Jose Antonio Archi Yama’s decapitated body was found inside a red and gray sheet near the side of a road in Quintana Roo State, Fox News and Spanish-language news outlet Noticaribe reported. The reports said his head was found nearby.
According to CNN Espanol, he was the commander of the Single Command of the Quintana Roo State Police.
Archi Yama was wearing a black T-shirt with “State Police” on the front. He was also wearing Navy blue tactical pants and tactical boots, which was part of his police uniform, Noticaribe reported.
The Quintana Roo Prosecutor’s Office said that his body was found after someone called 911, according to CNN.
On social media, Quintana Roo Gov. Carlos Joaquin assured people that state authorities will persist in fighting organized crime in the state.
En Quintana Roo condenamos y combatimos enérgicamente la violencia y la pérdida de vidas humanas. Mantendremos toda la firmeza en el combate al crimen, las numerosas detenciones e incautaciones les están causando daño y pérdidas a los delincuentes
— Carlos Joaquín (@CarlosJoaquin) September 22, 2019
“In Quintana Roo, we strongly condemn and combat violence … We will maintain all firmness in the fight against crime,” he tweeted, according to a translation.
“This [terrible] action against the command of the state police forces us to redouble the efforts and dedicate more “resources and conviction” to combat criminals, he later wrote.
Archi Yama had been kidnapped just days before his body was found, The Associated Press reported, which noted that he served in the resort Playa del Carmen.
A video posted online purportedly showed him confessing that he arrested members of the Jalisco cartel to allow another cartel to take over the state, indicating police corruption, AP reported.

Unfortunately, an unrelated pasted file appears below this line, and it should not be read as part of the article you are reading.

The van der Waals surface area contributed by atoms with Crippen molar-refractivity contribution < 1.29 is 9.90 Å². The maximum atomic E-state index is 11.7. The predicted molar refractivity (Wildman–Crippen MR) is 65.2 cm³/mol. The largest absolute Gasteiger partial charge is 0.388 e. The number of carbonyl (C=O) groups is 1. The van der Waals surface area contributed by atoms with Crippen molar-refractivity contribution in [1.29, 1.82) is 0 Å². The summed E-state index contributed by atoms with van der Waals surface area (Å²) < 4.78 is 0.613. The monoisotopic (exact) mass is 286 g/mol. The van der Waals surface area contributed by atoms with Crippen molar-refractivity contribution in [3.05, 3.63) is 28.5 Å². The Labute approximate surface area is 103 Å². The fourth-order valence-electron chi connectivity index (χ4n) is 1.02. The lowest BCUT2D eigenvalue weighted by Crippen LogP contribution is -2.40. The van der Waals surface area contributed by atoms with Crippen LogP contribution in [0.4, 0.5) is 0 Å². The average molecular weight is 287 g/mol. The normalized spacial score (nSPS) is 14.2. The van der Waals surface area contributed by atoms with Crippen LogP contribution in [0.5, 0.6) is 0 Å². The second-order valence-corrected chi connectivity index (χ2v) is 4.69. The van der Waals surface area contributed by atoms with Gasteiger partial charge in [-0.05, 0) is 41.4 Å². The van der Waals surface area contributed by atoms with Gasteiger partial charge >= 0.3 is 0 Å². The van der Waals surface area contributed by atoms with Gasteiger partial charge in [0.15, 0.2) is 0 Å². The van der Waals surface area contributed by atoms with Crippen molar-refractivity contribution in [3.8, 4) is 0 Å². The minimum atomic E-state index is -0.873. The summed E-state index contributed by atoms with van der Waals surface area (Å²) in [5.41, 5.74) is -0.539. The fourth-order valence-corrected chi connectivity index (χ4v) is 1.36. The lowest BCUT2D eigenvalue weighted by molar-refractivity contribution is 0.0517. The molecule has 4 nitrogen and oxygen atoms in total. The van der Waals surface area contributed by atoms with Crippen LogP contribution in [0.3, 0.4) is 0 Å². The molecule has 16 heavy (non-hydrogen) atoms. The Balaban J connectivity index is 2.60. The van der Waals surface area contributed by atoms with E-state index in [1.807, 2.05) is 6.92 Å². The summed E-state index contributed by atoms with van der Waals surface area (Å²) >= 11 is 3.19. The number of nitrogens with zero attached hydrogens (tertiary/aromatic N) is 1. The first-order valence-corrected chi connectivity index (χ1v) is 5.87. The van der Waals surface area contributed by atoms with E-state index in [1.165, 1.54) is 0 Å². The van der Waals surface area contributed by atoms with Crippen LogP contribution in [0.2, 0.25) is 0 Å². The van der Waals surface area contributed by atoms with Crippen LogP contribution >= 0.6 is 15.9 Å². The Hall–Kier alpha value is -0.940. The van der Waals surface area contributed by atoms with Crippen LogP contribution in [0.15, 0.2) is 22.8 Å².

Gov. Joaquin noted on Twitter that during prior state administrations, there were “political favors” and a “collusion of politicians and criminals to form alliances in a perverse game” that allowed cartel members to “destabilize the government to generate animosity and facilitate access to the power of the associated political group.”
Murder Rate on the Rise
Murders in Mexico jumped in the first half of the year to the highest on record, according to official data, underscoring the vast challenges socialist President Andres Manuel Lopez Obrador faces in reducing violence in the cartel-ravaged country.
There were 14,603 murders from January to June, versus the 13,985 homicides registered in the first six months of 2018, according to data posted over the weekend on the website of Mexico’s national public security office.
Mexico is on course to surpass the 29,111 murders of last year—an all-time high.
For years, Mexico has struggled with violence as consecutive governments battled brutal drug cartels, often by taking out their leaders. That has resulted in the fragmentation of gangs and increasingly vicious fighting.
Lopez Obrador, who took office in December, has blamed the economic policies of previous administrations for exacerbating the violence and said his government was targeting the issue by rooting out corruption and inequality in Mexico.
“Social policies are very important—we agree they’ll have positive effects. But these positive effects will be seen in the long term,” said Francisco Rivas, director of the National Citizen Observatory, a civil group that monitors justice and security in Mexico.
Reuters contributed to this report.Jack Phillips,